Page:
Bengaluru Worksite

The Rajasankar family came out to greet us as we arrived in Bengaluru, welcoming us with loving smiles and flowers. Off to their home which is the headquarters for Iraivan carving here in India. After an arati by Yoginathaswami, we feasted on real food, which is ontologically different from hotel food.

At the site stones are everywhere, mountains of stones, rows of stones, stacks of stones. A long tour ensues, and some of the photos are in the slideshow.

Outing to Kokee

Over the three day retreat, Senthilnathaswami and Nilakanthanatha took our three taskforcers Adi, Vel and Roshan, and our upakurvana, Sivarathna, on an outing to the other side of Kauai. While the east side of the island is lush and green, the west side is much dryer. The group traveled to the town of Waimea, where they took the road up the mountain to see Waimea Canyon. They enjoyed lunch together in Kokee park, visited the Kalalau lookout--which was unfortunately cloudy--and then went for a hike through the mountain forests.

Worksite & the Mutt

We began or first morning in Bengaluru with a meeting with long-time journalist R. Kesava Mallia who has written for Hinduism Today since 2002. It was only our second meeting in all those years, and much was discussed about articles for the future. He is a life-coach for major Indian institutions, and a Vedanta teacher as well.

One of our primary tasks here in India is to visit the Iraivan carving site and work with Jiva our manager, Selvanathan, our master builder, and the silpis. Several hours were spent on the projects, which include our Perimeter Wall (the most time-consuming part of Iraivan still to do), and smaller works.

Details were discussed about the panels that will display scripture, the history of the temple and Gurudeva quotes and insights. This is a happening place, with remarkable talent. It is, we are told, the one place in all of India where the highest quality granite carvings are found.

After a seven-course lunch prepared by Kanmani, Swapna and Nisha, we were off to Chunchunagiri Mutt, amazed by the fine roads here in Karnataka, as good or better than California's small highways.

The new head of the mutt is Shree Swami Nirlalanandanatha, successor to Balaganganathaswami who was so close to Gurudeva and such an essential supporter of Iravan.

We were not prepared for the magical evening that unfolded. Turned out (we were not aware) this was Purnima, and on this full-moon night each month Swami does a Siva Puja and Homa and then leads a massive procession around the mountain, fully four kilometers. Most go on foot, but we were invited to sit in Swami's seven-steed silver chariot. Drums and nagaswarams played all the way, boys danced furiously and all enjoyed darshan of their Satguru. We were taken to the Bhairava Temple (Bodhinatha and I were here for the Kumbhabshikam years back), and had sweet moments with Swami afterwards in his private quarters. We took note that the silver throne we had made for Balaganganathaswami in Nepal was his favorite chair.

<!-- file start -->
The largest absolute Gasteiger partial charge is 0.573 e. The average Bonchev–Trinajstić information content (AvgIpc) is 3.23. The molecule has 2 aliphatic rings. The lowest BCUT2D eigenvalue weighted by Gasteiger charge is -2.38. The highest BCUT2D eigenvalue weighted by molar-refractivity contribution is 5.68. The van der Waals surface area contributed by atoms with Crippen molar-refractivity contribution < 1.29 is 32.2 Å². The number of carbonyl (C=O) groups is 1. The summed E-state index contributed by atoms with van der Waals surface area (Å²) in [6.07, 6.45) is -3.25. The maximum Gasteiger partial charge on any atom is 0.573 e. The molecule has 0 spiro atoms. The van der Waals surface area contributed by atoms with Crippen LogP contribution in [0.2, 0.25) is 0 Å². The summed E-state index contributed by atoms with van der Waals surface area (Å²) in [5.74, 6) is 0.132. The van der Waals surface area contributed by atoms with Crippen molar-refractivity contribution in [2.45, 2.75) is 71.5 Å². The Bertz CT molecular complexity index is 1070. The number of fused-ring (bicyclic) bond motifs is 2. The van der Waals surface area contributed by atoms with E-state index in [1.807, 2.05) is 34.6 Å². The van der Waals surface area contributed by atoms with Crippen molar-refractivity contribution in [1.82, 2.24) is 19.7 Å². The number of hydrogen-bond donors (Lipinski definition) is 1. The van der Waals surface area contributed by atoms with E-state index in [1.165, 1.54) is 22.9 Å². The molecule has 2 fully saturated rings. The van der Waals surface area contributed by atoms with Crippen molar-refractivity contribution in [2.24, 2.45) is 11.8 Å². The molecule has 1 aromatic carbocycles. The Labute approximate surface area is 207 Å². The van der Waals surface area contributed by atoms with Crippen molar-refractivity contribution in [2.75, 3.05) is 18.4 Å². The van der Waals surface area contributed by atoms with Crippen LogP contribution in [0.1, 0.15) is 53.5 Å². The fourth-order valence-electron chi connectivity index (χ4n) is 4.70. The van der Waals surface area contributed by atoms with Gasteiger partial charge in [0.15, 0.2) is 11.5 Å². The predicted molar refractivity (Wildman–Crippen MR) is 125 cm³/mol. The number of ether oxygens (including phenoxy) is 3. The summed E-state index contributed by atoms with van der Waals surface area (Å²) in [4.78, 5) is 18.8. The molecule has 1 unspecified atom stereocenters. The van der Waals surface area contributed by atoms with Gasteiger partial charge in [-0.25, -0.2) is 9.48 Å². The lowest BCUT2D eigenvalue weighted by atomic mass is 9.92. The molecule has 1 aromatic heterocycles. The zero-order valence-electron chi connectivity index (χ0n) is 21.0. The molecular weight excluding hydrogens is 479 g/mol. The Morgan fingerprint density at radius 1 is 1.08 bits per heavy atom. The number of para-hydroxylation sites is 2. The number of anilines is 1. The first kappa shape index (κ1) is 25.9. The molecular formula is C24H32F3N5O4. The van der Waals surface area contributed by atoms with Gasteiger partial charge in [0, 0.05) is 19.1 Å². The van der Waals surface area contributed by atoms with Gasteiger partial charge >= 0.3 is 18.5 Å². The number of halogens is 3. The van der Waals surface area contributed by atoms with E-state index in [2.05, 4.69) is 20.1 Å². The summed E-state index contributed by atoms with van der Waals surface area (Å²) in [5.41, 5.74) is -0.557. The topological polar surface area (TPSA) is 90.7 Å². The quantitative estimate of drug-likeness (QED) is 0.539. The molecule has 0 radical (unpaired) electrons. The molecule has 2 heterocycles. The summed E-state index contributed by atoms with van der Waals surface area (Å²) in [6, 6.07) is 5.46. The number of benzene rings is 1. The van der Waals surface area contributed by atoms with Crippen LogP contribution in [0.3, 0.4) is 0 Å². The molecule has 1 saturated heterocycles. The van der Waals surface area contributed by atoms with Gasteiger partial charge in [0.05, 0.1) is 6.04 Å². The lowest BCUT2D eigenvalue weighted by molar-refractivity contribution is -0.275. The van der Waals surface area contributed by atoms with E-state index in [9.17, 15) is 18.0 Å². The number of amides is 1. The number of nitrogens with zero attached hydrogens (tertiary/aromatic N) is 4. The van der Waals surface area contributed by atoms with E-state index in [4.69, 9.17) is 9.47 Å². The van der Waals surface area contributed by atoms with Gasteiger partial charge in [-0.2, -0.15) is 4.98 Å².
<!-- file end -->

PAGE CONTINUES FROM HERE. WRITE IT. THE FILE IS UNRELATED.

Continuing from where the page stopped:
Swami is the leader of one of the nation's most important maths, and one can see by all of the construction underway here that he is dynamically building the institution. A residential school for an additional 5,000 students (free to the poor) was just being painted and readied for the next semester.

Quite an adventure for Yoginathaswami and I, both a bit overwhelmed by it all.

November 8th Homa

Following three days of retreat, the monks began the new phase this morning with the usual havana in Kadavul Temple. This phase will be six days long, with Ardra Abhishekam taking place on Sun 2 and a tour day on Sun 5.

"God is with you all the time. There is no work to be done. Move in conformity with changes within your environment. Be steadfast in truth. Natural forces are countless. Be you, your own self, while at the same time recognizing all these. That is wisdom. We do not do anything. Everything happens of its own accord." Siva Yogaswami

Off to New Delhi

Yoginathaswami and I leave the Rajasthan cow ashram at dawn on November 2, picking up Palak and our photographer Arun Mishra on our way. Four hours to the Ahmenabad airport and then a flight to the capital.

Archives are now available through 2001. Light colored days have no posts. 1998-2001 coming later.

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